Women’s liberation as a financial innovation

Consider the perverse incentives that coverture created. It could have already been imprudent for an individual woman to put profit a bank, or even to hold any other asset except real property, because her husband to be would you need to it from her. Parents who wished to give their daughters gifts or bequests could have been equally hesitant to place profit a bank, and could have used property instead.

Less overall deposited in banks would also imply that less overall was lent by banks, an unfortunate outcome through the industrial revolution. We study the implications for financial markets on growth, but Kahn (1996) also discovered that women’s property rights resulted in further patenting by women while Geddes et al. (2012) discovered that these rights resulted in further investment in girls’ education. In some papers, Koudijs and Salisbury (2016, 2018) and Koudijs et al. (2018) studied the consequences of laws that exempted a married woman’s assets from her husband’s creditors, on risk taking, and marital sorting.

Married women received property rights in america state-by-state (Geddes and Lueck 2002), that allows us to compare economic outcomes in states that granted rights to the ones that didn’t. Massachusetts (1846) was the first state to provide women rights. By 1920 all but four states had followed suit.

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Women’s inheritance evidence from india

As the underlying social and cultural dynamics are complex, legislative reform to boost women’s inheritance rights may potentially give a low-cost way to lessen gender discrimination and improve a variety of socioeconomic outcomes for women. State-level reform of inheritance laws in India has an interesting natural experiment for exploring whether also to what extent such efforts have already been effective. In 1994, the states of Karnataka and Maharashtra amended the Hindu Succession Act, granting daughters equal shares in inheritance in accordance with sons which were denied to daughters previously. The results of the reform could provide potentially important lessons for India, where similar, national-level changes were manufactured in 2005, and for countries where inheritance rights remain severely biased against women. The passing of sufficient time because the amendment was enacted, and the option of unique data over three generations, allow assessment of the impact of the legal change on women’s asset endowment and socioeconomic outcomes.

In a recently available paper (Deininger et al. 2010), we use data from the 2006 nationally representative Rural Economic and Demographic Survey, conducted by the National Council of Applied Economic Research, on 1,371 rural Hindu households in Karnataka and Maharashtra. The survey contains detailed information on the parents, siblings, and children of household heads, providing quantitative measures of intergenerational transfers of both physical and human capital investments.

The causal effect is isolated by exploiting the variation in the timing of father’s death to compare within household bequests of land directed at sons and daughters in both states. We find that as the amendment didn’t fully get rid of the underlying inequality, it increased women’s probability of inheriting land by 22 percentage points. Even where the actual inheritance isn’t yet observed, the actual fact that a woman can get to inherit property may increase her bargaining power or affect her marital prospects. Indeed, we look for a robust upsurge in women’s age at marriage (by 0.5 years) following the reform, and women achieved better outcomes in the marriage market, such as for example marrying at a later age, marrying a far more educated spouse, and having the capacity to make favourable reproductive decisions.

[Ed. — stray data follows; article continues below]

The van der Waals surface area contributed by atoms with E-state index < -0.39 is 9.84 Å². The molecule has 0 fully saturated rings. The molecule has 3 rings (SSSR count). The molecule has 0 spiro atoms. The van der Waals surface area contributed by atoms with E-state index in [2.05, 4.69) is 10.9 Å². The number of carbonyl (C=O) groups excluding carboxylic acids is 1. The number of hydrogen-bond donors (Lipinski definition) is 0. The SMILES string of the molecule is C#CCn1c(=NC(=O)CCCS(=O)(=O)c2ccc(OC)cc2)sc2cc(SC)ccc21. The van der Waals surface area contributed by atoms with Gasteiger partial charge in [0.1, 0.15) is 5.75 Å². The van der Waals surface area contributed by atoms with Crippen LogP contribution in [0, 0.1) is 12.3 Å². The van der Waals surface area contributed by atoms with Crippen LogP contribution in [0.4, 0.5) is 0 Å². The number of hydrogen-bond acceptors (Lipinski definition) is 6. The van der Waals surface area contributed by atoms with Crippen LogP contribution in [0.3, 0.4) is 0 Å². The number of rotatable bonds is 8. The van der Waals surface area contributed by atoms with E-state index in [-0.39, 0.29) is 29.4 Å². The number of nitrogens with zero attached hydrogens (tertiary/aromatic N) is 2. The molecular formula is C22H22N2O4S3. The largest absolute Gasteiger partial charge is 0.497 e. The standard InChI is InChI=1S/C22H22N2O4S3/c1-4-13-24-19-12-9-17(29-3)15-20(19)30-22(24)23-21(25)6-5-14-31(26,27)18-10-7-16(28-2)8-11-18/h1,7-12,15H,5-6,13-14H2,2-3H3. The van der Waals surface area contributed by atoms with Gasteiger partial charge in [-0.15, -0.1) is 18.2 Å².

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Women, work, and socialism

Women, work, and socialism

Pamela Campa, Michel Serafinelli

Attitudes towards work and gender simultaneously shape, and so are shaped by, the conventions, practices, and policies in confirmed place and time. This column explores how politico-economic regimes affect attitudes towards gender roles and labour, exploiting the rise and fall of the Iron Curtain. Results show that ladies in state-socialist regimes tended to have less negative and less traditional views of work and labour force participation.

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Women’s health and economic development

The returns to education increase both through lower morbidity – enabling greater labour market participation at the intensive margin – and lower mortality – affecting labour market participation at the extensive margin (Jayachandran and Lleras-Muney 2009).

In Bloom et al. (2015), we create a micro-founded dynamic general equilibrium model which allows for a different health status of women and men, and that considers a few of the outlined mechanisms by which improvements in women’s health can stimulate economic development. We utilize this model to review the conditions under that your economy switches from a low-growth regime, corresponding to a poverty trap with high fertility no educational investments, to today’s sustained growth regime with declining fertility and increasing educational investments. We show that investments targeted solely at men’s health will probably have unwanted effects on the timing of the demographic transition, the takeoff to sustained growth, and on the economic growth rate following the transition. In comparison, investments in women’s health increase the demographic transition, the economic takeoff, and the post-transition rate of economic growth. While an equiproportional upsurge in the fitness of both sexes leaves the growth rate unaffected before takeoff, it moderately raises it following the transition, a discovering that is based on the results reported by Cervellati and Sunde (2011). Furthermore, equiproportional health improvements help increase the economic transition.